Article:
Twin Arrows Navajo Casino Resort in Flagstaff, Arizona
Navajo Nation Gaming Enterprise counts four casinos in Arizona and New Mexico and more than 1,100 employees (in addition to creating more than 7,400 direct, indirect and induced jobs when fully operational).
A gaming powerhouse, the Tribe’s casinos and its workforce took a hard hit with the coronavirus pandemic. The Navajo community has suffered one of the highest COVID-19 infection rates in the country. In May, the Nation passed New York City and New Jersey with the highest positive test rate per capita.
The Tribe’s four casinos closed in March through the end of August. The gaming enterprise continued to pay its employees through late July, but Navajo Gaming’s financial resources recently started to run low.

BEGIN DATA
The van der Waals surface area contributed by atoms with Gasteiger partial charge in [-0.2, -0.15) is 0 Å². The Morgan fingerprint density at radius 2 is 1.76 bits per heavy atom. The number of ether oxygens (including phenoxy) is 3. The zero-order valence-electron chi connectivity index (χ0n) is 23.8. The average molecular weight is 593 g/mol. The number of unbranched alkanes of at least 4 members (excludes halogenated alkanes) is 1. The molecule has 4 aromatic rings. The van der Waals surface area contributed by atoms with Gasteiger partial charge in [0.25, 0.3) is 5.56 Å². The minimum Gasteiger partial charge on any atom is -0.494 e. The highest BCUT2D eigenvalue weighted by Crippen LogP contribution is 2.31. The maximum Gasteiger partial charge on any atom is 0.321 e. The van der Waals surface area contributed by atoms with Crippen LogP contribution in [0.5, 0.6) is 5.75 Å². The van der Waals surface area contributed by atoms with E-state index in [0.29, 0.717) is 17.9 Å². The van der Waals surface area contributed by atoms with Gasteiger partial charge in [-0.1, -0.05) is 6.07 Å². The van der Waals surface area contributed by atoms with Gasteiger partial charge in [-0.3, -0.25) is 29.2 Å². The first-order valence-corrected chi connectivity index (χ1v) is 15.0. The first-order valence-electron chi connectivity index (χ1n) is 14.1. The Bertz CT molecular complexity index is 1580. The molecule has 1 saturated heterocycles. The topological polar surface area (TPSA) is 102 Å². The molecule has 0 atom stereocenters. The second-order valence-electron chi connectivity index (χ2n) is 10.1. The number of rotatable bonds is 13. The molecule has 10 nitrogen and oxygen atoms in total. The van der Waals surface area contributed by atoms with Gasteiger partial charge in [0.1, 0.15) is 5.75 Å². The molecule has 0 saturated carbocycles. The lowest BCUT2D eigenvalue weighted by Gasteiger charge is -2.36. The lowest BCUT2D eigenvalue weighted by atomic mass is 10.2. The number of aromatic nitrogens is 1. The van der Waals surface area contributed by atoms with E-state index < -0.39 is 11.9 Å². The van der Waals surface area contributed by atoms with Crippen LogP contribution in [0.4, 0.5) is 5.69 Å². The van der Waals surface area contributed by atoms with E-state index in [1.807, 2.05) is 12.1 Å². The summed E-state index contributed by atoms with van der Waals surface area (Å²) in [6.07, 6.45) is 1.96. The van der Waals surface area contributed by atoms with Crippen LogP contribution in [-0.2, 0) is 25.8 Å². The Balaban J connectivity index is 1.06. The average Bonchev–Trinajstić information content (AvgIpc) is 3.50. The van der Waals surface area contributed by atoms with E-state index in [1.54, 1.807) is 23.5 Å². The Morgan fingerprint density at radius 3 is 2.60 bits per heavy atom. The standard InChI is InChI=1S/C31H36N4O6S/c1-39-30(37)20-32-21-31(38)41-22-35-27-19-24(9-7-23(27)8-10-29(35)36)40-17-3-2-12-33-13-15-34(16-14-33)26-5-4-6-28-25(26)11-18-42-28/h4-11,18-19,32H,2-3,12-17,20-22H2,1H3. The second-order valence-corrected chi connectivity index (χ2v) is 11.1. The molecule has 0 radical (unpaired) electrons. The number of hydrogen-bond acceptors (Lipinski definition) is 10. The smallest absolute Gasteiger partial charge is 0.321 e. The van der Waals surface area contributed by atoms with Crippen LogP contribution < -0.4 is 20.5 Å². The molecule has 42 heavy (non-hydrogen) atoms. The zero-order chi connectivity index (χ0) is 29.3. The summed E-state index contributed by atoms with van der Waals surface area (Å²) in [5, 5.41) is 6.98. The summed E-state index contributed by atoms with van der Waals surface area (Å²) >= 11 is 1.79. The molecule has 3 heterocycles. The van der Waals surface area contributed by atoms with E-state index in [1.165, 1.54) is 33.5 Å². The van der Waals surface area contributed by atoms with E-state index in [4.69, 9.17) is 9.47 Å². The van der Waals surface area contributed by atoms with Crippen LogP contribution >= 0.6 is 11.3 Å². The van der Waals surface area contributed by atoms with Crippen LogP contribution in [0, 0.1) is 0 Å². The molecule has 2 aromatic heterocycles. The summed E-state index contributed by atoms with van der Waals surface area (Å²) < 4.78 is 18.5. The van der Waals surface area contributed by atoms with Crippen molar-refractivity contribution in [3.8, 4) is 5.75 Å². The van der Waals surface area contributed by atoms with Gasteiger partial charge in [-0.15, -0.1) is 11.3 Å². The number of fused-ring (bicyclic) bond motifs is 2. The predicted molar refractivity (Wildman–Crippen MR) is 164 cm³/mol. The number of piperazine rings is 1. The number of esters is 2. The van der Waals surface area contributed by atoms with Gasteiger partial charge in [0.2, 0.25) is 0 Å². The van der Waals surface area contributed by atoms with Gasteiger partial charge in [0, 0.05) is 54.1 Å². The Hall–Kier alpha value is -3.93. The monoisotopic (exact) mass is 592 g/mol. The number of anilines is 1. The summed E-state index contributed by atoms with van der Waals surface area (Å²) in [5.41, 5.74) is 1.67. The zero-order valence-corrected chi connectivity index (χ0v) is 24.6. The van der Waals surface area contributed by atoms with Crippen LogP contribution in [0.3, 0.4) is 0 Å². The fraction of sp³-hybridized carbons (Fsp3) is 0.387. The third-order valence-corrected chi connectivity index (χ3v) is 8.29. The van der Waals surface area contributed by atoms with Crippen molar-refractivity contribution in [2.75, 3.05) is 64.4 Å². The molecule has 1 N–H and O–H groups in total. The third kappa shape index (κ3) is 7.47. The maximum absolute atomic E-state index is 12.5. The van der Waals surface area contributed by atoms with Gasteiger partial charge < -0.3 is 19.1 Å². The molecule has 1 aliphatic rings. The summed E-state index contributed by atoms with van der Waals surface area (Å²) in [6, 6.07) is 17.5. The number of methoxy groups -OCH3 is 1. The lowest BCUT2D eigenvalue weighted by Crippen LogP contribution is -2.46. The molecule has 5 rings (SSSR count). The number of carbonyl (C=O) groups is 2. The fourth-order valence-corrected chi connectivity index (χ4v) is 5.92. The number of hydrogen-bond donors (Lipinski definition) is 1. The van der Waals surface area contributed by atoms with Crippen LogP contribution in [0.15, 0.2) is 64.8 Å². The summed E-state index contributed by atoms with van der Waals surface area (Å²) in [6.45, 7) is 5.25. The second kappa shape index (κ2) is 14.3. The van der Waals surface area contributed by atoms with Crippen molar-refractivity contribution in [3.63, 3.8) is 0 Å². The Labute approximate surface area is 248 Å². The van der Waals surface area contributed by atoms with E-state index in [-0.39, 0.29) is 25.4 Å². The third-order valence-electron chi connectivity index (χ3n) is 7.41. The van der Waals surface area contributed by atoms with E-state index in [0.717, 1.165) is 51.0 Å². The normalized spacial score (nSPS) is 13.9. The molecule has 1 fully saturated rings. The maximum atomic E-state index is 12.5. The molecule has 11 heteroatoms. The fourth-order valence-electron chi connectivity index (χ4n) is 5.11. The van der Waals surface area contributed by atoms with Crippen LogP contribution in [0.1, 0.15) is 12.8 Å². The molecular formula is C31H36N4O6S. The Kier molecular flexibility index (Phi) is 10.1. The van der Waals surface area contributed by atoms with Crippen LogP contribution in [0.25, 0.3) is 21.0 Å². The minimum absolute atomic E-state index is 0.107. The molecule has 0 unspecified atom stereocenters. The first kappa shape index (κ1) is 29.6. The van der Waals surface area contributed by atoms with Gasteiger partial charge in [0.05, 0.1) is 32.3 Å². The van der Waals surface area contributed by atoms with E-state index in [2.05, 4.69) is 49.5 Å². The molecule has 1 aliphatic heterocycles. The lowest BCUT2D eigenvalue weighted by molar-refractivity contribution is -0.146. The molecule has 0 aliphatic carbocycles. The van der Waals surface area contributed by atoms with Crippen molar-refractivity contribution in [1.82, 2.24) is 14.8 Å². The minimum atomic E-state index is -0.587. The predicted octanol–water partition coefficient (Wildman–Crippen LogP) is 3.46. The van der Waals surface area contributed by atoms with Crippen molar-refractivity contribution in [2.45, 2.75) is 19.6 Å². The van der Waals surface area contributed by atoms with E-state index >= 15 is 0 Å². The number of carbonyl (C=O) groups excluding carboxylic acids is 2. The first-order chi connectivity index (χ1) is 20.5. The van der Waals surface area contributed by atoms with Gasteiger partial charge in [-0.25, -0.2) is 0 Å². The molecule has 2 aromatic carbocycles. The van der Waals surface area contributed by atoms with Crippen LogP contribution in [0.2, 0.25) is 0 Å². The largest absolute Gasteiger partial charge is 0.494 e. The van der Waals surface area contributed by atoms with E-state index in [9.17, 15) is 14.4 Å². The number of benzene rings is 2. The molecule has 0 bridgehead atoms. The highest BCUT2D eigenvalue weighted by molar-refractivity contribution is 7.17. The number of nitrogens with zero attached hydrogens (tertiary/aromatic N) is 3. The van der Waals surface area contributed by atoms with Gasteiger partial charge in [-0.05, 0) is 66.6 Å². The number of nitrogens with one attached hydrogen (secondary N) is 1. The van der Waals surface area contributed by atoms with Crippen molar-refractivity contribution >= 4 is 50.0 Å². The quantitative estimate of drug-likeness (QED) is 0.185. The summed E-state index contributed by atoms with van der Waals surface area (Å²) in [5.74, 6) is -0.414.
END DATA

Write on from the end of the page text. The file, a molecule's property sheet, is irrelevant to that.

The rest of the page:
“We hope to bring our team members back in an expeditious manner and, despite the challenges of the pandemic, re-stabilize our most important asset, our team,” said Navajo Gaming CEO Brian Parrish.
A testament to that sentiment, Navajo Nation leaders approved nearly $25 million in federal coronavirus funding to pay its 1,100 casino employees to avoid layoffs and loss of employee healthcare. That $24.6 million is part of a $475 million spending package approved by the Navajo Nation Council and President Jonathan Nez last week.
“We are grateful for the support of the Navajo Nation leadership during these challenging times,” said Navajo Gaming Board of Directors Chairman Quincy Natay in a statement.